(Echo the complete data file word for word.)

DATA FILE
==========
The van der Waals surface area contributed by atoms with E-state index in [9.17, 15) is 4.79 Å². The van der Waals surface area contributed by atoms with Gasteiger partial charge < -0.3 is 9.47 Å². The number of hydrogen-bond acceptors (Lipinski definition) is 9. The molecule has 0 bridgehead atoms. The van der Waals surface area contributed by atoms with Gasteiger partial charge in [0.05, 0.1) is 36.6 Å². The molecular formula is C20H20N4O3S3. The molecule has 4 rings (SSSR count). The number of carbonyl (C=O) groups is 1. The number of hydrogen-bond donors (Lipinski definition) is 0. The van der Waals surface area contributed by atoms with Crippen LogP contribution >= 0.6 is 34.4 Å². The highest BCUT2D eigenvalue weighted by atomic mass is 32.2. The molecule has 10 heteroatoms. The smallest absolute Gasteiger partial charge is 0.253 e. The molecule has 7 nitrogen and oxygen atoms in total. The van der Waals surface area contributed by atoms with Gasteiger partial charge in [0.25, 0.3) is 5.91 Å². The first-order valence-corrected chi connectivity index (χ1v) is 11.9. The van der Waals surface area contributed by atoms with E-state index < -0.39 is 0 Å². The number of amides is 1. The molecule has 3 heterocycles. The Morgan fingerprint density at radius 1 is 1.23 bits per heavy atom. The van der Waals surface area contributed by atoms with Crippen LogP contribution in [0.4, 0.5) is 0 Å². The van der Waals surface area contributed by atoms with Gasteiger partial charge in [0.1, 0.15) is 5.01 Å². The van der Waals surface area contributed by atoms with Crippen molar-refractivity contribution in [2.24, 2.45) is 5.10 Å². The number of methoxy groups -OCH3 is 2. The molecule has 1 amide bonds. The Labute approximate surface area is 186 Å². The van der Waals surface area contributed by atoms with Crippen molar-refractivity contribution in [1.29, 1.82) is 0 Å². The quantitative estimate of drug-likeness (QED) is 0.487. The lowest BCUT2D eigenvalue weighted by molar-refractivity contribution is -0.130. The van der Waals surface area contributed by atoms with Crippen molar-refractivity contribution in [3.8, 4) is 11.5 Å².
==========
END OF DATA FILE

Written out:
The van der Waals surface area contributed by atoms with E-state index in [9.17, 15) is 4.79 Å². The van der Waals surface area contributed by atoms with Gasteiger partial charge < -0.3 is 9.47 Å². The number of hydrogen-bond acceptors (Lipinski definition) is 9. The molecule has 0 bridgehead atoms. The van der Waals surface area contributed by atoms with Gasteiger partial charge in [0.05, 0.1) is 36.6 Å². The molecular formula is C20H20N4O3S3. The molecule has 4 rings (SSSR count). The number of carbonyl (C=O) groups is 1. The number of hydrogen-bond donors (Lipinski definition) is 0. The van der Waals surface area contributed by atoms with Crippen LogP contribution >= 0.6 is 34.4 Å². The highest BCUT2D eigenvalue weighted by atomic mass is 32.2. The molecule has 10 heteroatoms. The smallest absolute Gasteiger partial charge is 0.253 e. The molecule has 7 nitrogen and oxygen atoms in total. The van der Waals surface area contributed by atoms with Gasteiger partial charge in [0.25, 0.3) is 5.91 Å². The first-order valence-corrected chi connectivity index (χ1v) is 11.9. The van der Waals surface area contributed by atoms with E-state index < -0.39 is 0 Å². The number of amides is 1. The molecule has 3 heterocycles. The Morgan fingerprint density at radius 1 is 1.23 bits per heavy atom. The van der Waals surface area contributed by atoms with Crippen LogP contribution in [0.4, 0.5) is 0 Å². The van der Waals surface area contributed by atoms with Gasteiger partial charge in [0.1, 0.15) is 5.01 Å². The van der Waals surface area contributed by atoms with Crippen molar-refractivity contribution in [2.24, 2.45) is 5.10 Å². The number of methoxy groups -OCH3 is 2. The molecule has 1 amide bonds. The Labute approximate surface area is 186 Å². The van der Waals surface area contributed by atoms with Crippen molar-refractivity contribution in [1.29, 1.82) is 0 Å². The quantitative estimate of drug-likeness (QED) is 0.487. The lowest BCUT2D eigenvalue weighted by molar-refractivity contribution is -0.130. The van der Waals surface area contributed by atoms with Crippen molar-refractivity contribution in [3.8, 4) is 11.5 Å².